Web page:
that during more than three hundred years in England the Rommany have not
admitted a single English word to what they correctly call their
language.  I mean, of course, so far as my own knowledge of Rommany
extends.  To this at least I can testify, that the Gipsy to whom I was
principally indebted for words, though he often used "slang," invariably
discriminated correctly between it and Rommany; and I have often admired
the extraordinary pride in their language which has induced the Gipsies
for so many generations to teach their children this difference. {0a}
Almost every word which my assistant declared to be Gipsy I have found
either in Hindustani or in the works of Pott, Liebich, or Paspati.  On
this subject I would remark by the way, that many words which appear to
have been taken by the Gipsies from modern languages are in reality

And as I have honestly done what I could to give the English reader fresh
material on the Gipsies, and not a rewarming of that which was gathered
by others, I sincerely trust that I may not be held to sharp account (as
the authors of such books very often are) for not having given more or
done more or done it better than was really in my power.  Gipsies in
England are passing away as rapidly as Indians in North America.  They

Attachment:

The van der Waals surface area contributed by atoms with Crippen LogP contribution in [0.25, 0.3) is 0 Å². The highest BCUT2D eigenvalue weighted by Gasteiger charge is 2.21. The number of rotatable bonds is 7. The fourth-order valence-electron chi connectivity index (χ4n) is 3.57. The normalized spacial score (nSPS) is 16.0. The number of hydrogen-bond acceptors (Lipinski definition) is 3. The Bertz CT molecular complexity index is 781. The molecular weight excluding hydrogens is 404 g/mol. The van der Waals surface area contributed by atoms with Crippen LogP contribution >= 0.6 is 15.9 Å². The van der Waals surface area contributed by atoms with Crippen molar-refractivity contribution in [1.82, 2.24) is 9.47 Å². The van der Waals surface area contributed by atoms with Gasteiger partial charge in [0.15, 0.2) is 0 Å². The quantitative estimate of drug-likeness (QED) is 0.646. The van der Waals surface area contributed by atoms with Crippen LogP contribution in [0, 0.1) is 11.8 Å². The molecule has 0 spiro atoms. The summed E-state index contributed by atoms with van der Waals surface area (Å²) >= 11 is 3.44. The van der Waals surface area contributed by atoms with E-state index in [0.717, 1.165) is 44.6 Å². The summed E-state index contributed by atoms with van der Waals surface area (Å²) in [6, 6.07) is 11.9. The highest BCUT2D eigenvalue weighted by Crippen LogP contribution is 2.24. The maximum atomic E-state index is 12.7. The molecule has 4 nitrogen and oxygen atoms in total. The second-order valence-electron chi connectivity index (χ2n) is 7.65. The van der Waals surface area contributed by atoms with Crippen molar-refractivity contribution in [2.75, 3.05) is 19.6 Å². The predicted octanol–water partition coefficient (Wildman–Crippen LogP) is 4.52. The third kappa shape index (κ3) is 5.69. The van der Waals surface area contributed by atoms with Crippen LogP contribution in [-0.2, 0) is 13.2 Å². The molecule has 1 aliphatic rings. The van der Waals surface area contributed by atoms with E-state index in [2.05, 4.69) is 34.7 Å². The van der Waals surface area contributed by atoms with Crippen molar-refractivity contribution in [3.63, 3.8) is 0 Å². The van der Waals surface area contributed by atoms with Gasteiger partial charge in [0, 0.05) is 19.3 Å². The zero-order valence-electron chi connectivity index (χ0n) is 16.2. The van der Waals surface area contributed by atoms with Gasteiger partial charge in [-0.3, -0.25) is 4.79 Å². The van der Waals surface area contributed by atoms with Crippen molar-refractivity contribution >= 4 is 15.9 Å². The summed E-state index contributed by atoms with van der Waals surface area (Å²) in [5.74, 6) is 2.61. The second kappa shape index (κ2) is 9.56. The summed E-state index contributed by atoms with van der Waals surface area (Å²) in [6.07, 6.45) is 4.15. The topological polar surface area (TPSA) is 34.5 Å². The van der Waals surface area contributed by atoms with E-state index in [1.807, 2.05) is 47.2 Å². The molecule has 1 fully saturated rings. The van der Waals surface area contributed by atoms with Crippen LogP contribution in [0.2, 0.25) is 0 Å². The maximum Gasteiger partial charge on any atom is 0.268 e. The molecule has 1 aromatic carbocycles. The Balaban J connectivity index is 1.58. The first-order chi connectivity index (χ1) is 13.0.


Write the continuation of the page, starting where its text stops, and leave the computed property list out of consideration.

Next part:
keep among themselves the most singular fragments of their Oriental
origin; they abound in quaint characteristics, and yet almost nothing is
done to preserve what another generation will deeply regret the loss of.
There are complete dictionaries of the Dacotah and many other American
Indian languages, and every detail of the rude life of those savages has
been carefully recorded; while the autobiographic romances of Mr Borrow
and Mr Simson's History contain nearly all the information of any value
extant relative to the English Gipsies.  Yet of these two writers, Mr
Borrow is the only one who had, so to speak, an inside view of his
subject, or was a philologist.

In conclusion I would remark, that if I have not, like many writers on
the poor Gipsies, abused them for certain proverbial faults, it has been
because they never troubled me with anything very serious of the kind, or
brought it to my notice; and I certainly never took the pains to hunt it
up to the discredit of people who always behaved decently to me.  I have
found them more cheerful, polite, and grateful than the lower orders of
other races in Europe or America; and I believe that where their respect
and sympathy are secured, they are quite as upright.  Like all people who
are regarded as outcasts, they are very proud of being trusted, and under
this influence will commit the most daring acts of honesty.  And with
this I commend my book to the public.  Should it be favourably received,
I will add fresh reading to it; in any case I shall at least have the
satisfaction of knowing that I did my best to collect material
illustrating a very curious and greatly-neglected subject.  It is merely
as a collection of material that I offer it; let those who can use it, do
what they will with it.

If I have not given in this book a sketch of the history of the Gipsies,
or statistics of their numbers, or accounts of their social condition in
different countries, it is because nearly everything of the kind may be
found in the works of George Borrow and Walter Simson, which are in all
respectable libraries, and may be obtained from any bookseller.

I would remark to any impatient reader for mere entertainment, who may